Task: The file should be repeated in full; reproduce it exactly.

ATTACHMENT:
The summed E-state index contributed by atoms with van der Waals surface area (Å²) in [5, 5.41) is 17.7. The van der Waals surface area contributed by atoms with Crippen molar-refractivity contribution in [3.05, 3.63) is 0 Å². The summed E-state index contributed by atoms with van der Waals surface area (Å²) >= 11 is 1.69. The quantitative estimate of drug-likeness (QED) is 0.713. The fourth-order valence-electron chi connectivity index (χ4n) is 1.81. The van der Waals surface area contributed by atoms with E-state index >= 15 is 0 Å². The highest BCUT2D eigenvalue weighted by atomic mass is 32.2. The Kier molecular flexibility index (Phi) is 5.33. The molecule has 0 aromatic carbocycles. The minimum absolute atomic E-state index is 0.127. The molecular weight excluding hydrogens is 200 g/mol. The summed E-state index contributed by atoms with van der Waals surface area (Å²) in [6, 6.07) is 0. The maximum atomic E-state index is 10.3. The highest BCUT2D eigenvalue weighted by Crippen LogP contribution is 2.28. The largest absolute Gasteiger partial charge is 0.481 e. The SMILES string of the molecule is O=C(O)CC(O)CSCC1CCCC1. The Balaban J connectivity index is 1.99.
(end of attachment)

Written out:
The summed E-state index contributed by atoms with van der Waals surface area (Å²) in [5, 5.41) is 17.7. The van der Waals surface area contributed by atoms with Crippen molar-refractivity contribution in [3.05, 3.63) is 0 Å². The summed E-state index contributed by atoms with van der Waals surface area (Å²) >= 11 is 1.69. The quantitative estimate of drug-likeness (QED) is 0.713. The fourth-order valence-electron chi connectivity index (χ4n) is 1.81. The van der Waals surface area contributed by atoms with E-state index >= 15 is 0 Å². The highest BCUT2D eigenvalue weighted by atomic mass is 32.2. The Kier molecular flexibility index (Phi) is 5.33. The molecule has 0 aromatic carbocycles. The minimum absolute atomic E-state index is 0.127. The molecular weight excluding hydrogens is 200 g/mol. The summed E-state index contributed by atoms with van der Waals surface area (Å²) in [6, 6.07) is 0. The maximum atomic E-state index is 10.3. The highest BCUT2D eigenvalue weighted by Crippen LogP contribution is 2.28. The largest absolute Gasteiger partial charge is 0.481 e. The SMILES string of the molecule is O=C(O)CC(O)CSCC1CCCC1. The Balaban J connectivity index is 1.99.